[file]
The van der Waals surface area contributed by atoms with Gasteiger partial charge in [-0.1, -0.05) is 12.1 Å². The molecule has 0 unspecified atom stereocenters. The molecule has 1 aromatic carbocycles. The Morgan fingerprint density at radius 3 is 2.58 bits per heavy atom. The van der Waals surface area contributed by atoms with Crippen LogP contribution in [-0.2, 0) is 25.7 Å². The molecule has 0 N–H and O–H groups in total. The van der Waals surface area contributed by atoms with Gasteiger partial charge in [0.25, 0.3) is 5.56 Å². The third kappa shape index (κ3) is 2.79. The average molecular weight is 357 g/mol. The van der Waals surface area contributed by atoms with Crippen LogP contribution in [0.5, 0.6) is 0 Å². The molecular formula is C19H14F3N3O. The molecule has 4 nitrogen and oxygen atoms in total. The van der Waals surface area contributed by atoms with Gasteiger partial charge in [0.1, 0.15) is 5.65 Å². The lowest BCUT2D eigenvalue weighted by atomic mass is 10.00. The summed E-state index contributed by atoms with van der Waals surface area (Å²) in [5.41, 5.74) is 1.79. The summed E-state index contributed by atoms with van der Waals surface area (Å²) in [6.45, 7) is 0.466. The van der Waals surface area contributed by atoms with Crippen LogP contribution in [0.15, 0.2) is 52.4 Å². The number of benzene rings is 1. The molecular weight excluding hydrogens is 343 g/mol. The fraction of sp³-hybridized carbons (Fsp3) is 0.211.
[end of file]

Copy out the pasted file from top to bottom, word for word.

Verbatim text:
The van der Waals surface area contributed by atoms with Gasteiger partial charge in [-0.1, -0.05) is 12.1 Å². The molecule has 0 unspecified atom stereocenters. The molecule has 1 aromatic carbocycles. The Morgan fingerprint density at radius 3 is 2.58 bits per heavy atom. The van der Waals surface area contributed by atoms with Crippen LogP contribution in [-0.2, 0) is 25.7 Å². The molecule has 0 N–H and O–H groups in total. The van der Waals surface area contributed by atoms with Gasteiger partial charge in [0.25, 0.3) is 5.56 Å². The third kappa shape index (κ3) is 2.79. The average molecular weight is 357 g/mol. The van der Waals surface area contributed by atoms with Crippen LogP contribution in [0.5, 0.6) is 0 Å². The molecular formula is C19H14F3N3O. The molecule has 4 nitrogen and oxygen atoms in total. The van der Waals surface area contributed by atoms with Gasteiger partial charge in [0.1, 0.15) is 5.65 Å². The lowest BCUT2D eigenvalue weighted by atomic mass is 10.00. The summed E-state index contributed by atoms with van der Waals surface area (Å²) in [5.41, 5.74) is 1.79. The summed E-state index contributed by atoms with van der Waals surface area (Å²) in [6.45, 7) is 0.466. The van der Waals surface area contributed by atoms with Crippen LogP contribution in [0.15, 0.2) is 52.4 Å². The number of benzene rings is 1. The molecular weight excluding hydrogens is 343 g/mol. The fraction of sp³-hybridized carbons (Fsp3) is 0.211.